ICC has expressed concern at the recent European Commission (EC) proposals to adopt new rules for taxing the digital economy within the single market, which would essentially create new tax barriers and ultimately undermine global efforts to establish a consistent international tax landscape.
Paris, 29 September 2017
Last week the EC released a Communication to the European Parliament and Council on a Fair and Efficient Tax System in the European Union for the Digital Single Market. The EC asserts that the “growing challenge of ensuring that the digital economy is fairly taxed has still not been adequately addressed, primarily due to a lack of international consensus and the multidimensional nature of the challenge” and advocates for a common EU approach to ensure that the digital economy is taxed effectively and in a way that ensures fairness and supports growth. As a result, the EC is calling for a reform of international tax rules, which it believes are no longer fit for purpose in an increasingly globalised and digitally-connected world.
ICC fully supports a harmonised approach to ensure that international tax rules remain relevant and applicable in an increasingly digitalised global economy. To protect the consistency and integrity of the international tax system, ICC strongly recommends that any measures on the taxation of the digital economy be developed on the basis of international tax rules and seek an alignment with global efforts to address the challenges and opportunities the digital economy presents.
“Unilateral disparate tax rules will introduce double or multiple standards that not only create compliance challenges for business, but essentially undermine the consistency of the international tax system”, said Christian Kaeser, Chair of the ICC Commission on Taxation and Global Head of Tax at Siemens AG.
Of particular concern are the EU’s proposals to develop a turnover (or equalisation) tax, which would not only negate generally-accepted principles of taxing corporate profits (where value is created in excess of costs) but could also have a negative impact on the solvency or investment opportunities for business.
Furthermore, the proposed approach would undoubtedly penalise European start-ups and stifle innovation. This in turn would have a knock-on effect on jobs and growth. Adopting an equalisation levy would also adversely affect EU competitiveness and risk economic growth in the region. Some other options appointed by EC, such as a withholding tax on digital transactions may also conflict with double-taxation treaties’ general principle under which business profits shall only be taxable in the State where the provider of the service is located.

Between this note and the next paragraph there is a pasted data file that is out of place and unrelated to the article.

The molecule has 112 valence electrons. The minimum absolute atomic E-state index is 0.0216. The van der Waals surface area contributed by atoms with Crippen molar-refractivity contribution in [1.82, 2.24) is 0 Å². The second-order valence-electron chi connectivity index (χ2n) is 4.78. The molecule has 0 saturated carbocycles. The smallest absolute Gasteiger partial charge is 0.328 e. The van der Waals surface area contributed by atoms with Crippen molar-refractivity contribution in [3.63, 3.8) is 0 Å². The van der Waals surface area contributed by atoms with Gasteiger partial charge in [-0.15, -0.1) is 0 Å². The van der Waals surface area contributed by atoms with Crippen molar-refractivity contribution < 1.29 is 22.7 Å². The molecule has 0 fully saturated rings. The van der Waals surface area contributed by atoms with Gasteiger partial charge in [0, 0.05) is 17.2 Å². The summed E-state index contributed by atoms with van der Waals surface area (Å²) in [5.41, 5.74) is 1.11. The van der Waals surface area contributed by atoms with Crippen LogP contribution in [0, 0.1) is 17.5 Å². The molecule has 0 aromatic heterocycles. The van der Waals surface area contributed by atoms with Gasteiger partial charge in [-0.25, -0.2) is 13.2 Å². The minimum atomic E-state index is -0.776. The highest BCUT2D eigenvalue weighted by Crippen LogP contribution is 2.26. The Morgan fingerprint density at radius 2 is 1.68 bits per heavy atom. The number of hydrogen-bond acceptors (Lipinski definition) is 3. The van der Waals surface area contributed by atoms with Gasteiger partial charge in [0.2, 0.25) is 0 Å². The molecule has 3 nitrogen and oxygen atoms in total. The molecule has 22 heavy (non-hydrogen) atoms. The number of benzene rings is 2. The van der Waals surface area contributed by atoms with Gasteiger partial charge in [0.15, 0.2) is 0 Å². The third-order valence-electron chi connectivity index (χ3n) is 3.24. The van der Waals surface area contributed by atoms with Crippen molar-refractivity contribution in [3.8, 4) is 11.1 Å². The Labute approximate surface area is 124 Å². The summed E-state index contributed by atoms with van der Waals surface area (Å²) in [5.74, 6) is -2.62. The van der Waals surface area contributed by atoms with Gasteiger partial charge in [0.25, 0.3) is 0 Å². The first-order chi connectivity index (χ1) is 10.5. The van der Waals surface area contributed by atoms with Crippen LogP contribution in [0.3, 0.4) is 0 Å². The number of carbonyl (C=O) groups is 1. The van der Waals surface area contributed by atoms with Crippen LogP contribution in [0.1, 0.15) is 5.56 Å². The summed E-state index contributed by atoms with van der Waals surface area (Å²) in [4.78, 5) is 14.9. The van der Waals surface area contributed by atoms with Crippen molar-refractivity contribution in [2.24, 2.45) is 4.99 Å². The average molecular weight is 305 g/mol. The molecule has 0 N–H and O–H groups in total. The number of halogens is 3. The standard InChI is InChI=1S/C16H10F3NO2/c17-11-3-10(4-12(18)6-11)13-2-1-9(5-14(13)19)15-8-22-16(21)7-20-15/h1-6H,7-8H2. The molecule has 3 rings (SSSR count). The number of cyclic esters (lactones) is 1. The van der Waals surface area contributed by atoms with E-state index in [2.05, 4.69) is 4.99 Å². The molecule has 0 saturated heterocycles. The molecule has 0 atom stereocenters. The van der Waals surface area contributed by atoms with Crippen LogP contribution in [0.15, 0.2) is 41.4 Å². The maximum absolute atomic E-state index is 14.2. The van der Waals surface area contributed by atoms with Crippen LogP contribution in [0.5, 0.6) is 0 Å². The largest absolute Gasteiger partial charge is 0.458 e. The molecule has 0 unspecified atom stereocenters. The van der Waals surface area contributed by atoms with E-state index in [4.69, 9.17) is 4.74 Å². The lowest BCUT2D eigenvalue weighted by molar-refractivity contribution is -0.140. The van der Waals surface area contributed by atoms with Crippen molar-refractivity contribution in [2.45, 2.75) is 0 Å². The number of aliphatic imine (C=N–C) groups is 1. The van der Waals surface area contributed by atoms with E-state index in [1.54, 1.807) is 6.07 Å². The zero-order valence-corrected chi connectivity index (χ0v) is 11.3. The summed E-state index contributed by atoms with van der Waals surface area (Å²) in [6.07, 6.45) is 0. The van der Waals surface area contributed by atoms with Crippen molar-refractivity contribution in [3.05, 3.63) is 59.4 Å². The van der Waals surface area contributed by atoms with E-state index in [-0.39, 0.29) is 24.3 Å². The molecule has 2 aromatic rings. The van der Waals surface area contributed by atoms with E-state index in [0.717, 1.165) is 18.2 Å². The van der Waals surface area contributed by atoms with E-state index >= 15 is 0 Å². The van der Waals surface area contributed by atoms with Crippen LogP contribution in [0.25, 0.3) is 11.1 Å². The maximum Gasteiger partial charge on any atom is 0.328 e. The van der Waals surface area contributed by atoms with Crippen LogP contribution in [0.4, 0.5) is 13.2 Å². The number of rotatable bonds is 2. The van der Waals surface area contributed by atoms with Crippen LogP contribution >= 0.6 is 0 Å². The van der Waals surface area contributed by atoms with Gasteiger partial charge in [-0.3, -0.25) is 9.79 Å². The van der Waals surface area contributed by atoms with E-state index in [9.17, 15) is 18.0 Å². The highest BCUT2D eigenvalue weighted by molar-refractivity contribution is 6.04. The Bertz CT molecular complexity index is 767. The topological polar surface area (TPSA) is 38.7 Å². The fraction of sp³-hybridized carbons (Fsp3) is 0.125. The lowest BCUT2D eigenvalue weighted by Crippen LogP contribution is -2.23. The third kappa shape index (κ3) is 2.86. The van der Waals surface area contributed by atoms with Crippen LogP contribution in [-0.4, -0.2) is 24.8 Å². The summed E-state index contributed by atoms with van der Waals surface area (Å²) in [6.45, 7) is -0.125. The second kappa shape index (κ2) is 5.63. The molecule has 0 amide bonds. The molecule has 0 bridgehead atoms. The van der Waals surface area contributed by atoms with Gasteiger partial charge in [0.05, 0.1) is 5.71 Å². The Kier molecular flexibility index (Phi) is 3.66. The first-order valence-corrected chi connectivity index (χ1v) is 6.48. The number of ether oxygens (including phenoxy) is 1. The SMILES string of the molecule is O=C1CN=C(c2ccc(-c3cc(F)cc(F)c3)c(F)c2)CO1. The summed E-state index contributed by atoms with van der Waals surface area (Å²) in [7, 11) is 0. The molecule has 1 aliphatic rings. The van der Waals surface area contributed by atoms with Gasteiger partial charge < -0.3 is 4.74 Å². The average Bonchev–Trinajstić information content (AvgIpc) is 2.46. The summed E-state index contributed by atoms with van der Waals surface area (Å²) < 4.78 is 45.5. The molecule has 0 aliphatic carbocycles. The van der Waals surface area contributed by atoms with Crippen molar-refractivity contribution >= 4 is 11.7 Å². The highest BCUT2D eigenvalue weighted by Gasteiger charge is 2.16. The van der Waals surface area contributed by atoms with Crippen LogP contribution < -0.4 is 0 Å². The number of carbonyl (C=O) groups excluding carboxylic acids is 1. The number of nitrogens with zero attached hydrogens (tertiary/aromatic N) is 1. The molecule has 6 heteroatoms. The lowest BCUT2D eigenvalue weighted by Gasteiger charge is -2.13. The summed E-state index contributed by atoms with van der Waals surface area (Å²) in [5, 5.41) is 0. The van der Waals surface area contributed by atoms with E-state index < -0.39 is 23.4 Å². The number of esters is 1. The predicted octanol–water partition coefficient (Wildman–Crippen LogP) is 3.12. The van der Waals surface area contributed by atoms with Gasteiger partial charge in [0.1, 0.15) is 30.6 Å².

ICC reiterates that any measures put in place should seek to avoid creating additional tax barriers or the risk of double taxation, which could be the case if EU-only measures are adopted.
The Organisation for Economic Co-operation and Development (OECD) Task Force on the Digital Economy is already set on course to provide an interim report to the G20 in April 2018, setting out possible solutions to taxing the digital economy at international level. A public consultation process is underway to explore the tax challenges raised by digitalisation and the potential options to address these, the results of which will be instrumental in developing the report.
While the EC acknowledges that the OECD’s report to the G20 could be integrated into the upcoming Commission proposal for binding rules in the EU’s single market, it is likely that the EC would present its own legislative proposals if needed. ICC strongly recommends that any measures being considered by the EC be aligned with the international OECD tax framework to ensure a consistency and coherence that would go a long way to assuring a level international playing field for business.
As European leaders will convene at the Tallinn Digital Summit today to discuss priority topics for the EC related to the digital economy, the world business organization, representing over 6 million members globally, echoes the view that tax reforms should be both practicable and effective in facilitating greater consistency internationally.